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Draft Strategy for £5bn UK Gigabit Broadband Rollout Published UPDATE

Tuesday, Dec 22nd, 2020 (12:01 am) - Score 6,928
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The Government has today published the draft procurement strategy for their new £5bn Gigabit Broadband Programme (F20), which is a consultation on their plan to ensure that gigabit-capable networks reach a “minimum” of 85% UK coverage by the end of 2025 (before getting “as close to 100% as possible” thereafter).

The Government has initially only released £1.2bn of this funding for the next 4 years. But they’ve today said that the commitment to invest £5bn “still stands” and they “will accelerate this investment if industry can demonstrate it has the capacity to deliver further and faster.” In any case, they won’t actually need much of this until the build starts, which is likely to be around end of 2021 or early 2022 (assuming no delays and that’s a big assumption).

gigabit programme funding november spending review 2020

At present it’s often predicted that commercial deployments of gigabit-capable broadband networks alone will push coverage to over 70% of premises by the end of 2025 (some expect c.80%), which seems viable. However a lack of clarity on key issues, such as overbuild between rivals, a shortage of skilled engineers, post-2020 state aid rules (Brexit negotiations) and uncertainty over long-term rollout plans, make it difficult to be certain.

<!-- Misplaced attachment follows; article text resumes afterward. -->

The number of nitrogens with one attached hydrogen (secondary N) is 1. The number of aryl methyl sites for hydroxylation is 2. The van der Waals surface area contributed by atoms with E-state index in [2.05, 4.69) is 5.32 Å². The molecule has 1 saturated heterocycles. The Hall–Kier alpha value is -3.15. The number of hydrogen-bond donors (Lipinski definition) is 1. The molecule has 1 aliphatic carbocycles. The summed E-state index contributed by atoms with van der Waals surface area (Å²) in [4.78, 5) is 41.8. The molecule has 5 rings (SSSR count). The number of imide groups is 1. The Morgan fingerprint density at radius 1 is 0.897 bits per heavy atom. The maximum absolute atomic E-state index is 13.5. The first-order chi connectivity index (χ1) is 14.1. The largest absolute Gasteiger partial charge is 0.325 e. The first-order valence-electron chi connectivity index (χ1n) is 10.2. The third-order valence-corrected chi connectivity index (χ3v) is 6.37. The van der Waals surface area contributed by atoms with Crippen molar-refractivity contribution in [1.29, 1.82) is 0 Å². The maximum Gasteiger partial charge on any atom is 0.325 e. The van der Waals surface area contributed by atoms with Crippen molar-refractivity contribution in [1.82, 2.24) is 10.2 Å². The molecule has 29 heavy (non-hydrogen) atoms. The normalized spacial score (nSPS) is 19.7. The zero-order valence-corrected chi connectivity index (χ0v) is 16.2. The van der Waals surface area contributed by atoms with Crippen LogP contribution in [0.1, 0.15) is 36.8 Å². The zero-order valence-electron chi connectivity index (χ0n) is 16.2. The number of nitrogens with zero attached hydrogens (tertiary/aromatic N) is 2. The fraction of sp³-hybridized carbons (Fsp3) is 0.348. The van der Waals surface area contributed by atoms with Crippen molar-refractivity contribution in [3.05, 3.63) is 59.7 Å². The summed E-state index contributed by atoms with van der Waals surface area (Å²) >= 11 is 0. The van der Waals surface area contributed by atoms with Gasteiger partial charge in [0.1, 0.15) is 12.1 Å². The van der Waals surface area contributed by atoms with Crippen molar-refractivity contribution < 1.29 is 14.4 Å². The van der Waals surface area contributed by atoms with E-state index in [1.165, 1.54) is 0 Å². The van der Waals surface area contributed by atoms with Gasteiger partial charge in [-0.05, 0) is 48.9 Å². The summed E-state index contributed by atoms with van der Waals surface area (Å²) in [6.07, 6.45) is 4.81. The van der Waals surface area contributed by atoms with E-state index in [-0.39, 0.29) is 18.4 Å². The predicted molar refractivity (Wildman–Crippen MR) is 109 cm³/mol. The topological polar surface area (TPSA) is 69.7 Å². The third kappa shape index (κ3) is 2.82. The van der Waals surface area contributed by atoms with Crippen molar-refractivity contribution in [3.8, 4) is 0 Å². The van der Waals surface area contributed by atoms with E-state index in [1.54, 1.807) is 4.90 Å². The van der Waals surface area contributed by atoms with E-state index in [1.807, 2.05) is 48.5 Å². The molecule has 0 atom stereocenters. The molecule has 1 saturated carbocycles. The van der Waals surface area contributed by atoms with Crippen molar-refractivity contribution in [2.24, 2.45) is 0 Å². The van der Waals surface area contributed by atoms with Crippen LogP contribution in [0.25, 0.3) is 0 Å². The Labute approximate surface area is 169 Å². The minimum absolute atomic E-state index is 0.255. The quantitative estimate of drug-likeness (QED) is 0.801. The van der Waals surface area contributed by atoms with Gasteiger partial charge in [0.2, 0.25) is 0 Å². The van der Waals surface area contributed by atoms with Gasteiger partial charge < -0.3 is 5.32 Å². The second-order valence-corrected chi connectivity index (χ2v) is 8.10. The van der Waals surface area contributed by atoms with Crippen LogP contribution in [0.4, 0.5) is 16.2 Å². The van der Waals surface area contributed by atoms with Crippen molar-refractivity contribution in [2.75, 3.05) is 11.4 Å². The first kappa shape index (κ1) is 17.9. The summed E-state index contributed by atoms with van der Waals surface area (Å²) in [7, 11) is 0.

By comparison the new programme, which is more centralised and will be overseen by the Building Digital UK team within DCMS, is focused upon tackling the final 20% of hardest to reach premises – using an outside-in build strategy (i.e. starting in rural areas first). We’ve already done a summary of all this and the publication of today’s Draft Procurement Strategy confirms much of that, while also adding some extra details.

NOTE: Today c.34% of the UK (up from 10% last year) can already access a 1000Mbps+ broadband service via full fibre FTTP and Cable (DOCSIS 3.1) networks (here).

Summary of Key Points from the Strategy

— The approach in England will be centralised, although the Government still claims to be working “closely with the Devolved Administrations in Scotland, Wales and Northern Ireland from early 2021 to develop plans to complement these contracts and extend gigabit coverage across the UK” (i.e. we don’t yet know how the funding / programme will work for those administrations).

— Contracts are likely to be issued for lots of different clusters of premises (bundles) – some for larger areas and others for smaller ones. The consultation anticipates up to 26 large regions of England that are most likely to attract commercial investment, but require subsidy to reach the hardest 40,000 to 80,000 premises in each area.